Giving students more voice and choice in their learning has grown in focus alongside a push to transition from an industrial-era assembly line model of public education to one more aligned with modern needs. Today’s students are more likely to need skills in areas like agency, time management and creativity, necessitating less directed instruction and hard boundaries.
This, however, is easier said than done.
In her new book “Teach More, Hover Less,” Miriam Plotinsky, an instructional specialist at Montgomery County Public Schools in Maryland, identifies strategies gleaned from over two decades teaching and leading in her district. We recently caught up with her to learn more about how educators can engage students with more voice and choice in their learning across curricula — yes, even in math.
K-12 DIVE: How would you define hover-free teaching?
MIRIAM PLOTINSKY: Hover-free teaching is something I started developing through the years because — and this is something that I see consistently, and even more so now — teachers work too hard. And the thing about working hard is that if you're working really hard, you want to get a return for that. You want students to benefit, and you want to have a classroom that shows the fruits of that labor.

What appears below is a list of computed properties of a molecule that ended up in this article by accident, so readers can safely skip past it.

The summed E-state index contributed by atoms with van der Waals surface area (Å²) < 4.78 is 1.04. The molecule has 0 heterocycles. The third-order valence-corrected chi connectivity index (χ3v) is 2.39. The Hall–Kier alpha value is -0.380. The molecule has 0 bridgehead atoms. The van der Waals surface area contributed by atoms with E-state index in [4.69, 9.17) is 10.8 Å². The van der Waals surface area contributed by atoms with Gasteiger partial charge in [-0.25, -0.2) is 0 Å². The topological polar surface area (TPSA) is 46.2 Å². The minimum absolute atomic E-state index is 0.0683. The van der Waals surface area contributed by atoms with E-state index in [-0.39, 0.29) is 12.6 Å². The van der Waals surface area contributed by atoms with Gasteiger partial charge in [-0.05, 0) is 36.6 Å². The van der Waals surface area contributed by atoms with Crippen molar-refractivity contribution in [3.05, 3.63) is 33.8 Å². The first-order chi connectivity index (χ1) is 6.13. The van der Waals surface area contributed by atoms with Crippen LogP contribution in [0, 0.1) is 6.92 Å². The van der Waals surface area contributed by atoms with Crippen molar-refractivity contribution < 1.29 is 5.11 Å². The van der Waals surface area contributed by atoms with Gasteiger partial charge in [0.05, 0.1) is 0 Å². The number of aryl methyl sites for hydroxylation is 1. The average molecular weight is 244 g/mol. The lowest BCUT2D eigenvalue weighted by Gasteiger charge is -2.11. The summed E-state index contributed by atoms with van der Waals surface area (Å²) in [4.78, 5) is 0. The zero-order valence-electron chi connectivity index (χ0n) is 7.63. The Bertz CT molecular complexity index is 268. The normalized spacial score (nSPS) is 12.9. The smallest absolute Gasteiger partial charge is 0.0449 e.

But I found it to be kind of the opposite — that the more we were controlling our instruction, the less students really seemed to be interested or engaged in what was happening.
There’s this metaphorical thing that happens where we're holding onto students with both hands, and then we gradually take one hand away and then the other, and the question was, “How much do we really trust students to learn on their own without us forcing the process at all times?”
That's really what hover-free teaching is. It means that we have the belief not just that students can learn, but that students will take responsibility for their learning if we create the conditions that make it possible for them to do so. And I know that sounds very idealistic, and that's why I wrote “Teach More, Hover Less” as a guide with specific strategies. The book is full of very specific tools you can implement to try or adapt based on your own practice and what you teach.